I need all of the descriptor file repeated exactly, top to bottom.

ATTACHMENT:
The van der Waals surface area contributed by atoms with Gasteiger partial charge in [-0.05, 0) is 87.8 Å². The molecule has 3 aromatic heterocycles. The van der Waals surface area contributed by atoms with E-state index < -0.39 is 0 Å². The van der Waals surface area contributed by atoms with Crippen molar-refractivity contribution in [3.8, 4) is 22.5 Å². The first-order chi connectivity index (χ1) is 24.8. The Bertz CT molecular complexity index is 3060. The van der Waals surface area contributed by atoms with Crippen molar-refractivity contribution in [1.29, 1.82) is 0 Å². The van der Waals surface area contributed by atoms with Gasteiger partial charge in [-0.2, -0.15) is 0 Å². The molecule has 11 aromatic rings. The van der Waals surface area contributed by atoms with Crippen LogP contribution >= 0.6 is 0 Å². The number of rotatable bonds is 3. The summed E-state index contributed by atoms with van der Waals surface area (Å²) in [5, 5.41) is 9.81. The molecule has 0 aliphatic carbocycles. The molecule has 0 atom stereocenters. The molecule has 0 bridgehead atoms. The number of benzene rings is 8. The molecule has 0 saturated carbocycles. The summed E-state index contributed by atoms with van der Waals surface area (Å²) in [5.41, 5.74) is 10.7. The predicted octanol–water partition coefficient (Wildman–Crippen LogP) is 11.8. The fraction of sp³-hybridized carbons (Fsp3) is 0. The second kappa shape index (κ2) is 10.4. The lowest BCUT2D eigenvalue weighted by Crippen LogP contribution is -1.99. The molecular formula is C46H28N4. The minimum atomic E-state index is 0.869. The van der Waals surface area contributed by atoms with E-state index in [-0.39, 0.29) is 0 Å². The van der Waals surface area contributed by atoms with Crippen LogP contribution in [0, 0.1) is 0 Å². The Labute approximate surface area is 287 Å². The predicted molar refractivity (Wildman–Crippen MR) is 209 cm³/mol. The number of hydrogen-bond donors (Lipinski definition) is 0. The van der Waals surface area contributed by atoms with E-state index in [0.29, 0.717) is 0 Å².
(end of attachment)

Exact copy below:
The van der Waals surface area contributed by atoms with Gasteiger partial charge in [-0.05, 0) is 87.8 Å². The molecule has 3 aromatic heterocycles. The van der Waals surface area contributed by atoms with E-state index < -0.39 is 0 Å². The van der Waals surface area contributed by atoms with Crippen molar-refractivity contribution in [3.8, 4) is 22.5 Å². The first-order chi connectivity index (χ1) is 24.8. The Bertz CT molecular complexity index is 3060. The van der Waals surface area contributed by atoms with Crippen molar-refractivity contribution in [1.29, 1.82) is 0 Å². The van der Waals surface area contributed by atoms with Gasteiger partial charge in [-0.2, -0.15) is 0 Å². The molecule has 11 aromatic rings. The van der Waals surface area contributed by atoms with Crippen LogP contribution >= 0.6 is 0 Å². The number of rotatable bonds is 3. The summed E-state index contributed by atoms with van der Waals surface area (Å²) in [5, 5.41) is 9.81. The molecule has 0 aliphatic carbocycles. The molecule has 0 atom stereocenters. The molecule has 0 bridgehead atoms. The number of benzene rings is 8. The molecule has 0 saturated carbocycles. The summed E-state index contributed by atoms with van der Waals surface area (Å²) in [5.41, 5.74) is 10.7. The predicted octanol–water partition coefficient (Wildman–Crippen LogP) is 11.8. The fraction of sp³-hybridized carbons (Fsp3) is 0. The second kappa shape index (κ2) is 10.4. The lowest BCUT2D eigenvalue weighted by Crippen LogP contribution is -1.99. The molecular formula is C46H28N4. The minimum atomic E-state index is 0.869. The van der Waals surface area contributed by atoms with E-state index in [-0.39, 0.29) is 0 Å². The van der Waals surface area contributed by atoms with Crippen LogP contribution in [0, 0.1) is 0 Å². The Labute approximate surface area is 287 Å². The predicted molar refractivity (Wildman–Crippen MR) is 209 cm³/mol. The number of hydrogen-bond donors (Lipinski definition) is 0. The van der Waals surface area contributed by atoms with E-state index in [0.29, 0.717) is 0 Å².